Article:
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Unknown duo tries to change that

By Joel Bernstein, July 1997

Diamonds In The Rough" is the album that finally gives nationwide exposure to one of the Southwest's best-kept secrets, Bill and Bonnie Hearne.

The Hearnes have enchanted audiences for about 25 years, first living in Austin and then, since 1979, New Mexico.

And when it finally came time for the Hearnes to make a national album, old friends like Lyle Lovett and Nanci Griffith were glad to lend a hand.

The Hearnes released other albums, but those have only been available directly from them. (And their first album, recorded for a long-defunct label, is not available at all). But their low-key musical stylings are not what the commerical world is demanding these days.

Nor do they fit the current vogue for songwriters. "We do about five percent original tunes," says Bill. "Bonnie has the writing skills in the family. I have interpretive skills. I like to find really good songs by obscure songwriters and make them my own."

Most of the songwriters represented on "Diamonds In The Rough" are not obscure, but except for Roger Miller's "Invitation To The Blues," the songs themselves are.

The Bill and Bonnie sound is very reminiscent of Ian & Sylvia, especially in their late '60's more country oriented days. So it's fitting they perform a song written by Ian Tyson ("Wild Geese") and another, "Alison Lives By The Big Bend," written by Ian's former accompanist, Nathan Tinkham, and originally performed by Sylvia's current group Quartette.

"We've known Ian Tyson for about 10 years, but known his music much longer. When we first got together in the sixties, we listened to a lot of Ian & Sylvia. We've done Kerrville with him and opened for him a couple of times."

The Kerrville Folk Festival, an annual "big event" in Texas, is also where the Hearnes had first met Jim Rooney, whose numerous production credits include Griffith and Iris Dement. "We got private funding to record the album from a friend of ours in Iowa. We went to Jim because we respected his work with other artists. He's a regular guy. He'll say 'I don't think that's your style and here's why.' He trusts the artist's instincts."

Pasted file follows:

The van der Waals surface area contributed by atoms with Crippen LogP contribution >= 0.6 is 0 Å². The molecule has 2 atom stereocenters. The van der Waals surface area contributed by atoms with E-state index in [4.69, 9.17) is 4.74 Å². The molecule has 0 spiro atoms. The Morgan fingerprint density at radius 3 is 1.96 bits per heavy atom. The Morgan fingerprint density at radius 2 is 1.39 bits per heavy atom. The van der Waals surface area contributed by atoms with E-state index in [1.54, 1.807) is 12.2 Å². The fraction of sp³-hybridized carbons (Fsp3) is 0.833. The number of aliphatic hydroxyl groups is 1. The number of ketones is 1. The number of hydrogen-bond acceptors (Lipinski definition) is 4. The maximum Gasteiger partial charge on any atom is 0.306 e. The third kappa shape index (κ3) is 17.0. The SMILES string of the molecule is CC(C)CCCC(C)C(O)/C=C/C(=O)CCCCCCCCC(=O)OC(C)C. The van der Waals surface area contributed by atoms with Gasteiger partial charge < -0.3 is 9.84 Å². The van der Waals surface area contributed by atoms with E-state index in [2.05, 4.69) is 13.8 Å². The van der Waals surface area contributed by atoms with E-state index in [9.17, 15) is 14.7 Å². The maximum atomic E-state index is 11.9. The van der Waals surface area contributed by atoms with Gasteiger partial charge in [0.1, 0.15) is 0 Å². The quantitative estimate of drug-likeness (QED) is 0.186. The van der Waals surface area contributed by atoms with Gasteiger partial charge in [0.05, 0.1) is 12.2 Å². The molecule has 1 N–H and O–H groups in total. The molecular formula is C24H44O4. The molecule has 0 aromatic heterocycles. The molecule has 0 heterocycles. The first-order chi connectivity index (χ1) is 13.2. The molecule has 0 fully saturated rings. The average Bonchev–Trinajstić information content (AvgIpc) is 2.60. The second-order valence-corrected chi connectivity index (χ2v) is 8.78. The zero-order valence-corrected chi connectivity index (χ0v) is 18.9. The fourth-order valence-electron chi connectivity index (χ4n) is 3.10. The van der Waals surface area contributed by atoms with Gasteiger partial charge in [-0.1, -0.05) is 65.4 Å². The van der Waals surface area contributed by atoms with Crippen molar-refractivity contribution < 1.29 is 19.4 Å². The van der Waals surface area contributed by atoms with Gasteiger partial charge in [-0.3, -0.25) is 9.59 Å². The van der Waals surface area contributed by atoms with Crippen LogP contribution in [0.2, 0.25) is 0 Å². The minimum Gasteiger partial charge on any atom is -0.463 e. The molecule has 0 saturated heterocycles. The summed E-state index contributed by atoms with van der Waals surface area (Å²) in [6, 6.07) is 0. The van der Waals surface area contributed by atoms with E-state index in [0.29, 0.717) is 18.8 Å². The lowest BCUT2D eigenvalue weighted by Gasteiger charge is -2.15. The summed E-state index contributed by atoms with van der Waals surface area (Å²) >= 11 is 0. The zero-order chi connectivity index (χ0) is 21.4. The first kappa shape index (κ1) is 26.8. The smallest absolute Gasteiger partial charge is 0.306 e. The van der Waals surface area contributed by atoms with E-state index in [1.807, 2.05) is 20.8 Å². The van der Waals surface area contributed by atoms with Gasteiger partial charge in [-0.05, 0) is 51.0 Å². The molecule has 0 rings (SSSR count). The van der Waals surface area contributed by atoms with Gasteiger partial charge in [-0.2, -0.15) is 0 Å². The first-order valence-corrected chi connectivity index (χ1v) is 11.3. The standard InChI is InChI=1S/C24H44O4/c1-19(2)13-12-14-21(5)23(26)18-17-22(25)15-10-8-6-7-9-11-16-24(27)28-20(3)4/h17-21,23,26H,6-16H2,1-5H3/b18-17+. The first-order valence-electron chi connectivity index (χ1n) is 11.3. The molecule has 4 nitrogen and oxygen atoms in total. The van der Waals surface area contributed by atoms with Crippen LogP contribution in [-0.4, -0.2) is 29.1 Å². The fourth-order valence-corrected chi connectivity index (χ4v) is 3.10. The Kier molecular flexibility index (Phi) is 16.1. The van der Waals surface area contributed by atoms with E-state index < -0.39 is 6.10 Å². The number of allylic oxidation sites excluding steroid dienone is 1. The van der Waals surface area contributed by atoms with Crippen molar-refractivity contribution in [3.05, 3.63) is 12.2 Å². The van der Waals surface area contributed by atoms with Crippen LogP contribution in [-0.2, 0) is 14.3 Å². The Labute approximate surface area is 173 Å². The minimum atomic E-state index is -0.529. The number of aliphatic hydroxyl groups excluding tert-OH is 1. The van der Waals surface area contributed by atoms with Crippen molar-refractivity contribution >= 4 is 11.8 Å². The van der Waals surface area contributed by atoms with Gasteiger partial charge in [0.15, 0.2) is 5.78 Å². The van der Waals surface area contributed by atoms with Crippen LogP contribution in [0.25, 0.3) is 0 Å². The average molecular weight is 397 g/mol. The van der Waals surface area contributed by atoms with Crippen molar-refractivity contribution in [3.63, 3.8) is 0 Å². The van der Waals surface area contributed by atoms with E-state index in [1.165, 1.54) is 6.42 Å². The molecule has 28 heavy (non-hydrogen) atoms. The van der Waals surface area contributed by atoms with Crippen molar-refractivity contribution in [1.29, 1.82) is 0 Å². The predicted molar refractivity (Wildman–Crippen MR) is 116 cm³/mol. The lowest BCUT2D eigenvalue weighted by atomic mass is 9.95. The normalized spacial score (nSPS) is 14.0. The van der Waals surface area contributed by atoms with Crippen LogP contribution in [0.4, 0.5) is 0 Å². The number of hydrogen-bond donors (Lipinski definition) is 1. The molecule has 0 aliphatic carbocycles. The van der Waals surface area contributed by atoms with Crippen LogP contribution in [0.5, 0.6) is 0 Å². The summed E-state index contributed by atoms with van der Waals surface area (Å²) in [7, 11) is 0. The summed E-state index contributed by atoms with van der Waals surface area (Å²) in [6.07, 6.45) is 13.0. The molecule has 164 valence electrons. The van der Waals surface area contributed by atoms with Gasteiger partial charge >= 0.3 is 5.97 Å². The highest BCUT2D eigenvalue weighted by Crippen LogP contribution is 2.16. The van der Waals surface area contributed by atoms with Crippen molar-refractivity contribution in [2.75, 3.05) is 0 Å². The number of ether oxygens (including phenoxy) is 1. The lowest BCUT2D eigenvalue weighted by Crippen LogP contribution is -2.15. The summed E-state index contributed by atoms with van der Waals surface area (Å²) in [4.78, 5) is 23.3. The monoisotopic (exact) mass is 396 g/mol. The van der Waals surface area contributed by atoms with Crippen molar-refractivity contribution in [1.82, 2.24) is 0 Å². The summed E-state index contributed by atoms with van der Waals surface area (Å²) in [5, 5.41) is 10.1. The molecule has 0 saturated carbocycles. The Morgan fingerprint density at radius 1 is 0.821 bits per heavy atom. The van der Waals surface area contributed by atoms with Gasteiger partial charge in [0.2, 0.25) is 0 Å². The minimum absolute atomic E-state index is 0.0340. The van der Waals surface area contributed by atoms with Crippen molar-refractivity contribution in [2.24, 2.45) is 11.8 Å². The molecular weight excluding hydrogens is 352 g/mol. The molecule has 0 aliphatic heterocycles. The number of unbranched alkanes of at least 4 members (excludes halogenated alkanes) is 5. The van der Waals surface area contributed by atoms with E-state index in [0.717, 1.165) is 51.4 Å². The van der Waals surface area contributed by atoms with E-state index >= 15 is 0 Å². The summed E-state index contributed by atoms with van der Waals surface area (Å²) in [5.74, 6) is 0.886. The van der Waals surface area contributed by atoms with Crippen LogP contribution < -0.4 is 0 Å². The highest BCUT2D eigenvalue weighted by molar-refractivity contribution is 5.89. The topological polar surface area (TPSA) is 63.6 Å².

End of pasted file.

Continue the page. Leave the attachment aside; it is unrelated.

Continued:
After the album was finished, Rooney took it to five labels that he had contacts with. Warner Western was one. He had just done an album for it with Don Edwards.

Warner Western may seem like an odd place for the Hearnes to land, since its catalogue is oriented towards cowboy-type songs.

But the label loved the album. "Seven or eight of the songs have a Southwestern feel to them," says Bill, "They thought it would be interesting to put out something not toally western."

Michael Martin Murphey, the label's top selling artist, is another old friend of the Hearnes, which didn't hurt. (In fact, he gave them the song "Christmas In A Honky Tonk," which they recorded on the Christmas collection).

The album has found success among its target audience, as it's been Top Ten on the Americana chart for a month. The Hearnes believe the secret of their appeal is simple enough. "What we do is what we do. We don't particularly call it country or folk. We try to blend quality lyrics that touch people and have messages, and put them in an acoustic country format. We try to blend the old country music feeling with contemporary lyrics. It's not just 'cry in your beer' lyrics."

Those old country lyrics are what Bill grew up listening to. "As a teenager in Dallas, I listened to hard-core West Coast Bakersfield sound. That's what turned me on. Bonnie's musical taste was more varied."

Both Hearnes are visually impaired. Unable to participate in contact sports, Bill spent a lot of time in his room playing music. He developed a "one-man band" style as he would emulate the licks of various instruments.

As a result, Bill says "I play lead and rhythm at the same time, learned by trying to emulate The Buckaroos."

Music is obviously this couple's biggest passion in life. They're happy doing what they're doing. "We know we're virtually unknown outside the Southwest. It's going to take some time."